• Investors will be hoping the year of the Tiger brings better times for Chinese stock markets
  • The government is taking action to shore up economic growth and preserve ‘common prosperity’
  • The stock market has diversified opportunities for active investors
The year of the Ox did not deliver on its promise of wealth and stability for investors in China. They will be hoping that the Tiger may prove a more auspicious guide in 2022, with its associations of strength and dynamism. There are already tentative signs that the tide is turning.

The Chinese economy has faced a number of headwinds in the past 12 months. The Chinese government took steps to calm the real estate market, which led to high profile difficulties for over-indebted property groups such as Evergrande. It also intervened in the internet and online education sectors, which damaged the business model for many of the country’s largest companies. At the same time, the government persisted with its zero Covid policy, which acted as a brake on growth.

These interventions have undoubtedly been painful in the short term, but are part of a broader plan that may ultimately help the economy thrive. The government’s pursuit of ‘common prosperity’ is designed to create a higher quality economy without the imbalances that have built up in some developed economies. The government hopes to ensure a level playing field for innovation, rather than a number of dominant companies crowding out smaller businesses.

In the real estate market, for example, the government delivered the message that property is for housing and not for speculation. Property is a large sector and the clampdown hurt, but its long term effect should be positive. The move to tackle the social and privacy concerns on internet stocks is important – and is also being pursued by Western governments – but has come more abruptly than investors might have hoped.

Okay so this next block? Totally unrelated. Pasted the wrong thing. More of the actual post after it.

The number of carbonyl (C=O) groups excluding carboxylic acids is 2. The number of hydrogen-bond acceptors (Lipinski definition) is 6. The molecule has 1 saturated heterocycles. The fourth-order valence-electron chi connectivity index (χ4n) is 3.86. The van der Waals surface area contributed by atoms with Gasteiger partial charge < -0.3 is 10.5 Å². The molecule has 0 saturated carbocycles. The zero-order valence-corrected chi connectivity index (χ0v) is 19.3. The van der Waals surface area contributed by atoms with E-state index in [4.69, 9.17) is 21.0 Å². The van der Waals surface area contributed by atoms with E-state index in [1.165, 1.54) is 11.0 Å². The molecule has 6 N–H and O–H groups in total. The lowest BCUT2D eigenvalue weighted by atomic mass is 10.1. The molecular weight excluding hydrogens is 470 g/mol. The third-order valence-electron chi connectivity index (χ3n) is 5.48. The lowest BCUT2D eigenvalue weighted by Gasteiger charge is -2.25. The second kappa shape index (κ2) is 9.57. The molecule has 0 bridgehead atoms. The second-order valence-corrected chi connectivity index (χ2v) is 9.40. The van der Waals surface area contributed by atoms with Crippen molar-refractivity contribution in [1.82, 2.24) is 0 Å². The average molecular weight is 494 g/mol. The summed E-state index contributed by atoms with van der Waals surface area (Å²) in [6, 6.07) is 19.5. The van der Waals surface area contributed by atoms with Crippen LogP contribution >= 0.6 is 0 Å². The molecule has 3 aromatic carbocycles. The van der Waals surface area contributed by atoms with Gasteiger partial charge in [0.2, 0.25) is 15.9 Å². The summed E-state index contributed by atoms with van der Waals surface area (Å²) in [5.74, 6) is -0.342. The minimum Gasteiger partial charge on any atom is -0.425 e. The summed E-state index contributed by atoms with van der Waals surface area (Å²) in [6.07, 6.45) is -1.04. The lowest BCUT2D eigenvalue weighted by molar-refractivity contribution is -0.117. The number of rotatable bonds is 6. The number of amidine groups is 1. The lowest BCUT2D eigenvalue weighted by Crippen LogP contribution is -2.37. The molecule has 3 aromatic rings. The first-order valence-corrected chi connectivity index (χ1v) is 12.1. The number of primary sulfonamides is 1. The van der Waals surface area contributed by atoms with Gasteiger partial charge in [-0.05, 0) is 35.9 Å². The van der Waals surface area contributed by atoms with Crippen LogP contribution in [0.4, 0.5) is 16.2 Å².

Taking action

Perhaps most importantly, the government is aware of the economic slowdown created by these policies and is taking action to reverse its impact. Common prosperity remains a secondary consideration to the long term economic advancement of the country. In its most recent set of five-year plans, the government said it wanted to bring per capita GDP to the level of a "moderately developed" economy by 2035. This means delivering average nominal growth of more than 6% in dollar terms each year. With this in mind, the government has taken action to stimulate the economy through monetary easing. There may also be fiscal spending coming down the road should the recent loss of momentum persist. China is not facing the same inflationary challenges as many developed markets, so has more room to manoeuvre.

2021 may have been a painful year, but the long-term growth story for China remains intact. Its citizens are becoming wealthier and spending more. This year could bring a different style of growth, less reliant on exports but higher in quality, leaving the country more self-sufficient.

What does this mean for markets?

Markets had a tough time last. The Chinese government hit internet stocks such as Alibaba and TenCent particularly hard. These form a large part of the index (around one-fifth in those two names alone - https://www.msci.com/documents/10199/aa99c3a4-d48b-44ac-8caa-49522caa9021). This meant the performance of indices such as the MSCI China was weak.

Nevertheless, there have been pockets of strength. Active managers in the right space have been able to find opportunities in growing areas. Across our abrdn investment trust portfolios, we have focused on high growth areas such as aspirational spending, digitalisation, going green, health and wealth. These areas have been able to transcend economic weakness and many are aligned with significant government initiatives such as energy transition and technological progress.

Market volatility has also seen some opportunities emerge in unloved areas. The worst may now be over for some of the internet giants, yet share prices have continued to fall. Many strong property companies have been hit along with weaker names. This has seen real value emerge. At the same time, the recent rotation from growth to value has left some high quality companies in areas such as semiconductors trading at more compelling prices.

New opportunities continue to emerge. The Chinese government has committed to increasing research and development (R&D) investment by 7% each year. This is bringing innovation in areas such as artificial intelligence, biotechnology, quantum computing, and robotics. Ultimately, companies in these areas are finding their way onto the stock market and diversifying the opportunity set for investors.

At a time when the rest of the world faces some major challenges from higher interest rates and inflation, to growing social unrest, China exorcised a number of its demons in 2021. This gives it a platform for stronger growth in the years ahead. There may still be volatility ahead – tigers are not pussy cats – but for China, the hard decisions have been taken.
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